In some embodiments, when the amplitude and pulse width of the stimulus (120) of FIG. 2 reach a supra-threshold (i.e., a threshold stimulus large enough to depolarize a target nerve), the voltage gradient at some surface point on the nerve (102; FIG. 1) will be sufficiently negative as to cause the nerve (102; FIG. 1) to depolarize from its resting state and propagate an electrical signal along the length of the nerve (102). The voltage gradient of this electrical signal propagation can be captured with a recording electrode as the evoked neural response of the target nerve.

Before discussing the present methods and systems of identifying a neural recording signal that includes a neural response signal, it is helpful to understand the components of a number of exemplary neural stimulators in which the present methods and systems may be employed.

FIG. 3 shows an exemplary cochlear implant system (20) that may be used as a neural stimulator in accordance with the present methods and systems. Exemplary cochlear implant systems suitable for use as described herein include, but are not limited to, those disclosed in U.S. Pat. Nos. 6,219,580; 6,272,382; and 6,308,101, all of which are incorporated herein by reference in their respective entireties. The cochlear implant system (20) includes a speech processor portion (10) and a cochlear stimulation portion (12). The speech processor portion (10) may include a speech processor (SP) (16), a microphone (18), and/or additional circuitry as best serves a particular application. The cochlear stimulation portion (12) may include an implantable cochlear stimulator (ICS) (21), a number of electrodes (50) arranged in an electrode array (48), and/or additional circuitry as best serves a particular application. The components within the speech processor portion (10) and the cochlear stimulation portion (12) will be described in more detail below.

The microphone (18) of FIG. 3 is configured to sense acoustic signals and convert such sensed signals to corresponding electrical signals. The electrical signals are sent to the SP (16) over an electrical or other suitable link (24). Alternatively, the microphone (18) may be connected directly to, or integrated with, the SP (16). The SP (16) processes these converted acoustic signals in accordance with a selected speech processing strategy to generate appropriate control signals for controlling the ICS (21). These control signals may specify or define the polarity, magnitude, location (i.e., which electrode pair or electrode group receive the stimulation current), and timing (i.e., when the stimulation current is to be applied to a particular electrode pair) of the stimulation current that is generated by the ICS (21).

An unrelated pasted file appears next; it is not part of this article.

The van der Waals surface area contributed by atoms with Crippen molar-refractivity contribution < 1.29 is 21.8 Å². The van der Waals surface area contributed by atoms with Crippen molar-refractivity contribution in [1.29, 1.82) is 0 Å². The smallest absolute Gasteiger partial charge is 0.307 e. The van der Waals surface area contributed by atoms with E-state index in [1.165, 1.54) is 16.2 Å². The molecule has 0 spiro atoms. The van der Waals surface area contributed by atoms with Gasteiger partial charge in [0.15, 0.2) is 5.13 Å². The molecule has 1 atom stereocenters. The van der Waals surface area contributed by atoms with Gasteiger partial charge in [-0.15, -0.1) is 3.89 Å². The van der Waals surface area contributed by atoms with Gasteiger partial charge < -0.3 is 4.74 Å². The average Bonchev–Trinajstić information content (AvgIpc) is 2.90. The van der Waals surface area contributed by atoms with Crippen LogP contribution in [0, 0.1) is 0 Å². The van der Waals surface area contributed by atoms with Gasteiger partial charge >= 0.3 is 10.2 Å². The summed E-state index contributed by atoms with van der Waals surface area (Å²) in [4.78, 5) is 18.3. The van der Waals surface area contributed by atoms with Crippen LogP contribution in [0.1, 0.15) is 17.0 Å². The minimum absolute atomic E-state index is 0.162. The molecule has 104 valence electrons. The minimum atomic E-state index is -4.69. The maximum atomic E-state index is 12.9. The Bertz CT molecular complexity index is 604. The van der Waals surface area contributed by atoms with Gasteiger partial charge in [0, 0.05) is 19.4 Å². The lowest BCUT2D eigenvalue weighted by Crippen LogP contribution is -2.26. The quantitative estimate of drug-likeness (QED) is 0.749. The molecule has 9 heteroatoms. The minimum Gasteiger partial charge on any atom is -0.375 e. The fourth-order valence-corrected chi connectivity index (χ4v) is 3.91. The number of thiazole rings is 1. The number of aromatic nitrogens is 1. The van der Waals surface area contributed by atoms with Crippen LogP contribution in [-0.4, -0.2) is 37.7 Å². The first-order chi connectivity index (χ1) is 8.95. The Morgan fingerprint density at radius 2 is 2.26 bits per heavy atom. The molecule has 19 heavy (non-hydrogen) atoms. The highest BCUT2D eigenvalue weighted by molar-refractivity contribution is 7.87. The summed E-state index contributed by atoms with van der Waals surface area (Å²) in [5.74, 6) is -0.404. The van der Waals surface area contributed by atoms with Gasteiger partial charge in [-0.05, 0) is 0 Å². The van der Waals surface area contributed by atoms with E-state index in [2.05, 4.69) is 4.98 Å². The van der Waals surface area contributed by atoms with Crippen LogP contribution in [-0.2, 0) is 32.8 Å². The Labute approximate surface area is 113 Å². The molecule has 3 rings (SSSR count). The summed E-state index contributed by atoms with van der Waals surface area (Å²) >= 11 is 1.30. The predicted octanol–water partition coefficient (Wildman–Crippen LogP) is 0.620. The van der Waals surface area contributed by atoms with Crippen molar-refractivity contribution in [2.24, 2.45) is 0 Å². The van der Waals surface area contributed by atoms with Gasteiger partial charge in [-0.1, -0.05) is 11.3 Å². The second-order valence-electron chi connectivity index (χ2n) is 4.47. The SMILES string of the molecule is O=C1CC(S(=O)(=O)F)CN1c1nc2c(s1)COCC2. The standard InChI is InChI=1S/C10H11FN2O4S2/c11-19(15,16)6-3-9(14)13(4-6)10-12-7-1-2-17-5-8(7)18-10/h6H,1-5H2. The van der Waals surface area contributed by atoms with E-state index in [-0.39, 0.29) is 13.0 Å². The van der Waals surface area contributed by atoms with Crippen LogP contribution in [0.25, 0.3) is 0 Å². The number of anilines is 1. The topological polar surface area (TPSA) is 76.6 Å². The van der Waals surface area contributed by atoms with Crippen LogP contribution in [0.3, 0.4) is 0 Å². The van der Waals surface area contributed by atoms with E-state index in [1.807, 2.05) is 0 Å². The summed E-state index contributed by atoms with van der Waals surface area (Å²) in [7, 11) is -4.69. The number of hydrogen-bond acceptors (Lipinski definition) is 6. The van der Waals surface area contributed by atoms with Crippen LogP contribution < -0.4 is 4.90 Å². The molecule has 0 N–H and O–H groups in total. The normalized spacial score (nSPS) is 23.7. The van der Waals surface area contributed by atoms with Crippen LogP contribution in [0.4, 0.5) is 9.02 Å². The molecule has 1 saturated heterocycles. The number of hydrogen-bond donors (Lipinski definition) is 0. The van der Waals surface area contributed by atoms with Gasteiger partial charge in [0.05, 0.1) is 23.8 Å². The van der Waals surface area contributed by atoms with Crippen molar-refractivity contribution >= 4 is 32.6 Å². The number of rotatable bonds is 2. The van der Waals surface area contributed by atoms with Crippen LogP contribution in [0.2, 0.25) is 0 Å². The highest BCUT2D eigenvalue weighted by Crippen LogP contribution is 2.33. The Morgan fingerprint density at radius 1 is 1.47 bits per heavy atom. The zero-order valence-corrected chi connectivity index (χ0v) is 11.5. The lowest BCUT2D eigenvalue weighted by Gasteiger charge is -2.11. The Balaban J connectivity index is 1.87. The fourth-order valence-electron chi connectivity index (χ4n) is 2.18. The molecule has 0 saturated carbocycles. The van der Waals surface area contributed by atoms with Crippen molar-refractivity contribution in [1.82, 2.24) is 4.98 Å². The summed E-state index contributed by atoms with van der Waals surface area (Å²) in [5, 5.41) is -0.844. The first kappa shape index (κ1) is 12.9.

The electrode array (48) of FIG. 3 is adapted to be inserted within a duct of the cochlea. As shown in FIG. 3, the array (48) includes a multiplicity of electrodes (50), e.g., sixteen electrodes, spaced along its length. Each of the electrodes (50) is individually connected to the ICS (21). The electrode array (48) may be substantially as shown and described in U.S. Pat. No. 4,819,647 or U.S. Pat. No. 6,129,753, each of which is incorporated herein by reference in its respective entirety. Electronic circuitry within the ICS (21) is configured to apply stimulation current to selected pairs or groups of the individual electrodes (50) included within the electrode array (48) in accordance with a specified stimulation pattern defined by the SP (16).

The ICS (21) and the SP (16) may be electronically connected via a suitable data or communications link (14). In some embodiments, the SP (16) and the microphone (18) comprise an external portion of the cochlear implant system (20) and the ICS (21) and the electrode array (48) comprise an implantable portion of the system (20). In alternative embodiments, one or more portions of the SP (16) are included within the implantable portion of the cochlear implant system (20). The implantable portion of the cochlear implant system (20) is implanted within the patient's body. Thus, the data link (14) is a transcutaneous (through the skin) data link that allows power and control signals to be sent from the SP (16) to the ICS (21). In some embodiments, data and status signals may also be sent from the ICS (21) to the SP (16).

The external and implantable portions of the cochlear implant system (20) may each include one or more coils configured to transmit and receive power and/or control signals via the data link (14). For example, the external portion of the cochlear implant system (20) may include an external coil (not shown) and the implantable portion of the cochlear implant system (20) may include an implantable coil (not shown). The external coil and the implantable coil may be inductively coupled to each other, thereby allowing data to be transmitted between the external portion and the implantable portion. The data may include, for example, the magnitude and polarity of a sensed acoustic signal. The external coil may also transmit power from the external portion to the implantable portion of the cochlear implant system (20). It will be noted that, in some embodiments, both the SP (16) and the ICS (21) may be implanted within the patient, either in the same housing or in separate housings. If the SP (16) and the ICS (21) are in the same housing, the link (14) may be realized with a direct wire connection within such housing. If the SP (16) and the ICS (21) are in separate housings, the link (14) may be an inductive link, for example.